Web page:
There's a lot to love, literarily, in Ruth Ozeki's metafictive split narrative novel, but it's not the fastest read. I was completely engaged in the parts of the book that are the diary of a bullied, out-of-place Japanese teenager, but found the second person story about the characters Ruth and Oliver (the author and her husband's real names) and their cat Schrödinger (not their cat's real name) less compelling. I didn't dislike it, but it was a struggle, like Ruth's life.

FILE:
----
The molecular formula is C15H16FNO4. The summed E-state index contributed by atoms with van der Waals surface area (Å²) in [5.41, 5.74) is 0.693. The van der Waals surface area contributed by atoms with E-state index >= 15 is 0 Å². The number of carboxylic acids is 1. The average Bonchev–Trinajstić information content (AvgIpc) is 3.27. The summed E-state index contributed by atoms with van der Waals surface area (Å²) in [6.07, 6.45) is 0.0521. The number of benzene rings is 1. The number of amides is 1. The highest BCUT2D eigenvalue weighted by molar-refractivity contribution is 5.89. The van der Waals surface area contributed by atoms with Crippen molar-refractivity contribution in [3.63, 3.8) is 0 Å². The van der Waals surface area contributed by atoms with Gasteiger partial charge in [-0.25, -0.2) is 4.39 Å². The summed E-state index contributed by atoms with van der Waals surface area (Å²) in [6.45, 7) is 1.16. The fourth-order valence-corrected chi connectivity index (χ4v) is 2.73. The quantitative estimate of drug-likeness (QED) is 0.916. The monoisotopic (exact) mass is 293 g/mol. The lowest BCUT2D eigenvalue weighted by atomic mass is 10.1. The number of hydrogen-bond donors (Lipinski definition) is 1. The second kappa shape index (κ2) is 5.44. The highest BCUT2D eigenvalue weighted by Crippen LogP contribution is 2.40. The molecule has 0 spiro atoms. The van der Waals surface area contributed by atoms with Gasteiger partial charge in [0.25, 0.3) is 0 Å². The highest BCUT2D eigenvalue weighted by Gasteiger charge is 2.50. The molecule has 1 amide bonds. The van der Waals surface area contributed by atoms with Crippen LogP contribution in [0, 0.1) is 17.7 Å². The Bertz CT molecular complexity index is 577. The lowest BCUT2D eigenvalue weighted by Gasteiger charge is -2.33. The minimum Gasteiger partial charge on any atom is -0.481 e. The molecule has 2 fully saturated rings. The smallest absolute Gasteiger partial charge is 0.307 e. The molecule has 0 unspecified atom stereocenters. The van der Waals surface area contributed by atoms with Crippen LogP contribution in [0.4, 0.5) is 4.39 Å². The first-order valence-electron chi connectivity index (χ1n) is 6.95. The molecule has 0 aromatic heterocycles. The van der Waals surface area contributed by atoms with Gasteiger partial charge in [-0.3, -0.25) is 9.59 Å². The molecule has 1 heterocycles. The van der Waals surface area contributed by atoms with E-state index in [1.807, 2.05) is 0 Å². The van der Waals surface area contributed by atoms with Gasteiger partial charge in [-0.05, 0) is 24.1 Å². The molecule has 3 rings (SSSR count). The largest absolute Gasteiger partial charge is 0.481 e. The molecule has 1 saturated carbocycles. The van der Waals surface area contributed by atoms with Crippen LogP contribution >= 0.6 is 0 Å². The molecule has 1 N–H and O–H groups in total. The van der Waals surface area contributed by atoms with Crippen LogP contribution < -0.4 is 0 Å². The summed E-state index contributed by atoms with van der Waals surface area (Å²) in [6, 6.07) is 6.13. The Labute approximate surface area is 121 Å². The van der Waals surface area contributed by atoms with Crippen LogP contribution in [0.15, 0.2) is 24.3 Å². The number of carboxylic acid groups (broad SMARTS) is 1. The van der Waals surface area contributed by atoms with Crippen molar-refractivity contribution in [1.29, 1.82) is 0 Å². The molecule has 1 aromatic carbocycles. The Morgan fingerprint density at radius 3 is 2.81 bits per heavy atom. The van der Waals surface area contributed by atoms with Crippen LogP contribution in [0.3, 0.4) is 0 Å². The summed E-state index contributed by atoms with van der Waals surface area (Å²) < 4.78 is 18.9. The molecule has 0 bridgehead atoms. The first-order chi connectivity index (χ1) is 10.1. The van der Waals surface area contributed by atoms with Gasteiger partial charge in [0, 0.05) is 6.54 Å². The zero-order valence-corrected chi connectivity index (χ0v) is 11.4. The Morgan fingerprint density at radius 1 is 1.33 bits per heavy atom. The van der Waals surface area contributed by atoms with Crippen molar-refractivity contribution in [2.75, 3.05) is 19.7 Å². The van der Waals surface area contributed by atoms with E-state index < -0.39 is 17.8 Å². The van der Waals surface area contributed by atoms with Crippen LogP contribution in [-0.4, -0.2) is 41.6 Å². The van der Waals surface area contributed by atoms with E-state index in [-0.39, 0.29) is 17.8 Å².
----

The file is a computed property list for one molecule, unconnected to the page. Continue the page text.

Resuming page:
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Rivalry was one of the "disposable" books I brought to France with me, since it was not on loan from a library. I did, however, acquire it from a library. It was in our giveaway pile at Barnard, though I'm not sure why. It's a Columbia University Press publication and women's studies-ish enough that I would probably order it if I read a good review. It's a translation of a 1917 novel. Can you say "public domain"? Being an academic press publication, it's also got a six page introduction (that I didn't bother to read). Oops--now that I look at the intro, I realize that homosexual that I am as a media consumer, I might not have read it (and might not buy it for the library after all), that the author was a man.